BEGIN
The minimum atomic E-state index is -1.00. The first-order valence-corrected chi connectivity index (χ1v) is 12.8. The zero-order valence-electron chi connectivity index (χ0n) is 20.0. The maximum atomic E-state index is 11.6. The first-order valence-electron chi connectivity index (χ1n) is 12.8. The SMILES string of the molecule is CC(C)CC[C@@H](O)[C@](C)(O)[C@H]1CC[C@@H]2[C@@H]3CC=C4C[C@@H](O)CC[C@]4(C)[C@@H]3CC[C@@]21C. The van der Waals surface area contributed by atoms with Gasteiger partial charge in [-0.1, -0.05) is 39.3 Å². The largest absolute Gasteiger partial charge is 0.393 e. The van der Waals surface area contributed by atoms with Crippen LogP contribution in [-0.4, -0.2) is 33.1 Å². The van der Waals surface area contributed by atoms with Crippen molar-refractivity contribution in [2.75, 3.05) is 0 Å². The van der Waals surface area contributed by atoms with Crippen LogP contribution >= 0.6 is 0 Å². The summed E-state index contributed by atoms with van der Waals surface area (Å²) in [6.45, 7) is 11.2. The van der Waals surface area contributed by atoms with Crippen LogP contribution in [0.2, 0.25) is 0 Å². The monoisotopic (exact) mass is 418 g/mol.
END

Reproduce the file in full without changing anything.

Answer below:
The minimum atomic E-state index is -1.00. The first-order valence-corrected chi connectivity index (χ1v) is 12.8. The zero-order valence-electron chi connectivity index (χ0n) is 20.0. The maximum atomic E-state index is 11.6. The first-order valence-electron chi connectivity index (χ1n) is 12.8. The SMILES string of the molecule is CC(C)CC[C@@H](O)[C@](C)(O)[C@H]1CC[C@@H]2[C@@H]3CC=C4C[C@@H](O)CC[C@]4(C)[C@@H]3CC[C@@]21C. The van der Waals surface area contributed by atoms with Gasteiger partial charge in [-0.1, -0.05) is 39.3 Å². The largest absolute Gasteiger partial charge is 0.393 e. The van der Waals surface area contributed by atoms with Crippen LogP contribution in [-0.4, -0.2) is 33.1 Å². The van der Waals surface area contributed by atoms with Crippen molar-refractivity contribution in [2.75, 3.05) is 0 Å². The van der Waals surface area contributed by atoms with Crippen LogP contribution >= 0.6 is 0 Å². The summed E-state index contributed by atoms with van der Waals surface area (Å²) in [6.45, 7) is 11.2. The van der Waals surface area contributed by atoms with Crippen LogP contribution in [0.2, 0.25) is 0 Å². The monoisotopic (exact) mass is 418 g/mol.